Use this URL to cite or link to this record in EThOS: https://ethos.bl.uk/OrderDetails.do?uin=uk.bl.ethos.786350
Title: Rotary jet spinning of polymer fibres
Author: Rogalski, J. J.
ISNI:       0000 0004 7971 8145
Awarding Body: Queen Mary, University of London
Current Institution: Queen Mary, University of London
Date of Award: 2019
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Abstract:
Polymeric nanofibres can be produced from a variety of methods such as electrospinning and melt blowing, with fibres being produced having applications in many sectors such as biomedicine, composites and filtration. Existing methods are not however capable of producing nanofibres to commercial volumes in an energy efficient way. In this research we investigate a new method of producing nanofibres, namely Rotary Jet Spinning (RJS), which is a relatively new method of fibre production similar to candyfloss production, where centrifugal forces are used to expel jets of polymer from a state of melt or solution in order to produce polymeric fibres. We investigate this method in detail, initially concentrating on the comparison between electrospinning and RJS. Firstly, it was found that electrospinning produced slightly smaller fibre diameters compared to RJS over a broader range of solution concentrations. Secondly, the ability to produce high modulus fibres was investigated by means of an imidization technique, where polyamic acid solution was produced and spun into fibres before conversion to a co-polyimide fibre with an elastic modulus of around 40 GPa. In the third experimental chapter, the viscosity reliability of the RJS process was evaluated by means of computational fluid dynamics simulations, where it was shown that low viscosity (1-10 Pa.s) Newtonian fluids are required to establish fibre production. For fluids with lower viscosities, beading occurred in solution spinning and droplets were produced from melt spinning. Viscosities higher than the recommended value resulted in blockage, with no fibres being produced from either method. Lastly, the production of ceramic fibres was evaluated to establish the ability of the RJS process to produce a ceramic nanofibre. Fibres on the nanoscale were not achieved, however a variation in solvent volatility and crosslinking time were factors in fibre diameter reduction, with solvent variations highlighting the potential of this process to achieve the required fibre size from RJS and thereby demonstrating this technology as a viable option for high volume fibre production.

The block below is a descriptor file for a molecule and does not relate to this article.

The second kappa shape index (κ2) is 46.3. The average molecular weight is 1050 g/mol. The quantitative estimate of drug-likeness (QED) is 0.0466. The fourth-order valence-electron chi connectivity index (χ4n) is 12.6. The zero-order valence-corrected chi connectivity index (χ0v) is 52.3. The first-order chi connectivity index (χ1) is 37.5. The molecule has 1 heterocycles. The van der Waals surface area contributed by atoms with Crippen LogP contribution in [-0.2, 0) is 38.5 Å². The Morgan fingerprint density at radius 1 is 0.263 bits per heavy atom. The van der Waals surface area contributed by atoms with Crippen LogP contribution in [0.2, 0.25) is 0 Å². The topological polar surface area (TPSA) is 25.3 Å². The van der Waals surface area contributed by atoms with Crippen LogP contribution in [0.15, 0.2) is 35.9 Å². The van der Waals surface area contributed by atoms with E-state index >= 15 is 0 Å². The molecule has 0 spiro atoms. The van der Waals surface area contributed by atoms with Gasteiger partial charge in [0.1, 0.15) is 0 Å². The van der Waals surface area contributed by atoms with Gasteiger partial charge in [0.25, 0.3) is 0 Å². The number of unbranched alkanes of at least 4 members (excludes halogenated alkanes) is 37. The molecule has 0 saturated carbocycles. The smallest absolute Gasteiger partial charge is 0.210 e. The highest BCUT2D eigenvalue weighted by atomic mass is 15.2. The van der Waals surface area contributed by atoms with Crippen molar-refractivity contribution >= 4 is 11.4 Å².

Supervisor: Not available Sponsor: EPSRC
Qualification Name: Thesis (Ph.D.) Qualification Level: Doctoral
EThOS ID: uk.bl.ethos.786350  DOI: Not available
Keywords: polymer nanofibres ; Rotary Jet Spinning
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